Pros and Cons of Montessori Education


Childhood education has been studied for decades to determine what the best course of action should be for teachers to take. Kids learn differently than adults, so the methods used to teach kids must be different. A Montessori education is child-centered, offers activities that are led by children, and can start as early as preschool. Here are the pros and cons of the system that Dr. Montessori developed through his research.

The Pros of a Montessori Education

1. It allows children to decide what they want to learn.
Kids learn better when they have a choice in what they get to learn. That’s why a Montessori classroom will have different kinds of activity stations placed within it. Kids choose what they want to do and that’s how they learn.

2. Teachers guide kids through activities.
Up to 90% of the information we are exposed to during the day can be retained for immediate recall if learned through an activity. Lecture-based information recall can be as low as 5%. When teachers guide students through an activity instead of “teach at them,” the results are much better.

3. Grading is individualized.
Instead of a traditional grading system, students with a Montessori education are graded based on their individualized progress. This makes it more difficult to track results, but it does give meaningful feedback to each student.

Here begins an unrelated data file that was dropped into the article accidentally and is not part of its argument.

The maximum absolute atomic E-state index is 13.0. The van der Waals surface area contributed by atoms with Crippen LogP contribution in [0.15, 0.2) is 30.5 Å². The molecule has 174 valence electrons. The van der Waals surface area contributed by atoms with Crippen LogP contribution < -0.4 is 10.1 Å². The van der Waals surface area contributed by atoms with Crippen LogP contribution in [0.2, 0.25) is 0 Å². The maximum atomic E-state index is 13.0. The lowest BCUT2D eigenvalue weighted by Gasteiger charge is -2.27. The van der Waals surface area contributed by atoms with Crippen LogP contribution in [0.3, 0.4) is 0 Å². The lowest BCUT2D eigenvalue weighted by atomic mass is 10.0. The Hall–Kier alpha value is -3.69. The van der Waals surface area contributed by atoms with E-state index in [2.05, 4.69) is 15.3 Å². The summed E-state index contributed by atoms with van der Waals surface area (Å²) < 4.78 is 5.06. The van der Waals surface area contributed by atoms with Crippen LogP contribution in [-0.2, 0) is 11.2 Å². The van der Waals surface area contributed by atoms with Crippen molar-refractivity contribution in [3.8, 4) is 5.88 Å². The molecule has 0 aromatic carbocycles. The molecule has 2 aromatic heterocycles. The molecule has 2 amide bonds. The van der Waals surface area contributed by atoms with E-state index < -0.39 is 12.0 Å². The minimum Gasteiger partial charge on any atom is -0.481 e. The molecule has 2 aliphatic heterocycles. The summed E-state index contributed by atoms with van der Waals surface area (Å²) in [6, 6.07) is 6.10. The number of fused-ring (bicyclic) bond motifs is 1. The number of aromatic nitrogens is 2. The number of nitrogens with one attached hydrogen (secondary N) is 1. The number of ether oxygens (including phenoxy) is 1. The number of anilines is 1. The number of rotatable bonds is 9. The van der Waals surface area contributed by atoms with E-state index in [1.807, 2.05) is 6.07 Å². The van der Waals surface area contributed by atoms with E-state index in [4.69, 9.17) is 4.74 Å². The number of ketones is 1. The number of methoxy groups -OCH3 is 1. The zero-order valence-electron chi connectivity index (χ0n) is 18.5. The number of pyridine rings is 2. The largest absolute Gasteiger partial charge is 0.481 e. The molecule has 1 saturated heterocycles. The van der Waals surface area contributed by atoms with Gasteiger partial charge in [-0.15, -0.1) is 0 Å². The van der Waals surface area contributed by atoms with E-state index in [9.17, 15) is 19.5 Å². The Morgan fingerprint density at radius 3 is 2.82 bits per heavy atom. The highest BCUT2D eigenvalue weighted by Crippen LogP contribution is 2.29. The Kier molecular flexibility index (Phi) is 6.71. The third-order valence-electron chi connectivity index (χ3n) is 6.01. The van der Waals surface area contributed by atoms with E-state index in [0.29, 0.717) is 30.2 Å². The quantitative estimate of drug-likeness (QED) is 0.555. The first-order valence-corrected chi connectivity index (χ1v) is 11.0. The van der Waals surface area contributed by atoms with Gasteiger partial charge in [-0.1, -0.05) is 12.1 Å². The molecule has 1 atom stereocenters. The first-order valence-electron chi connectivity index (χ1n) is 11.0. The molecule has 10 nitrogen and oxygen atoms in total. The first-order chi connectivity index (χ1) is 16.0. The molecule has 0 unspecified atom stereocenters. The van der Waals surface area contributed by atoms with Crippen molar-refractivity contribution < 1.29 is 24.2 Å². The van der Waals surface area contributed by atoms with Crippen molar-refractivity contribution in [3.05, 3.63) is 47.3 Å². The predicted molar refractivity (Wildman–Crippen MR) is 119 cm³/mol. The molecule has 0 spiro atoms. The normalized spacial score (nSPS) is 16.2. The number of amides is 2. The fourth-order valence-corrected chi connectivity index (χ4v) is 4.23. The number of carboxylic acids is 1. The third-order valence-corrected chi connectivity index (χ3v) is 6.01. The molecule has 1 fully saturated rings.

The Cons of a Montessori Education

1. Children can sometimes struggle to transition to this learning culture.
Certain students adapt better to a Montessori education than others. This can create conflict between the two groups that eventually may lead to bullying or other harmful behaviors.

2. There isn’t any trademark protection.
Anyone can say that they’re providing a Montessori education. It is up to the parents to perform their due diligence on the classroom environment to make sure the teaching style is actually structured around this system.

3. It is heavily reliant on the abilities of the teacher.
The moment a teacher refuses to let a student perform a learning activity they want to do is the moment that the Montessori system fails. Teachers can struggle to adapt as much as students can sometimes.

The pros and cons of a Montessori education show that it can be highly beneficial for students who struggle in a traditional classroom structure. It may not be the right educational environment for everyone, but the hands-on opportunities and chance to choose what they want to learn helps kids retain more information. That makes this type of school much more effective in the long-term.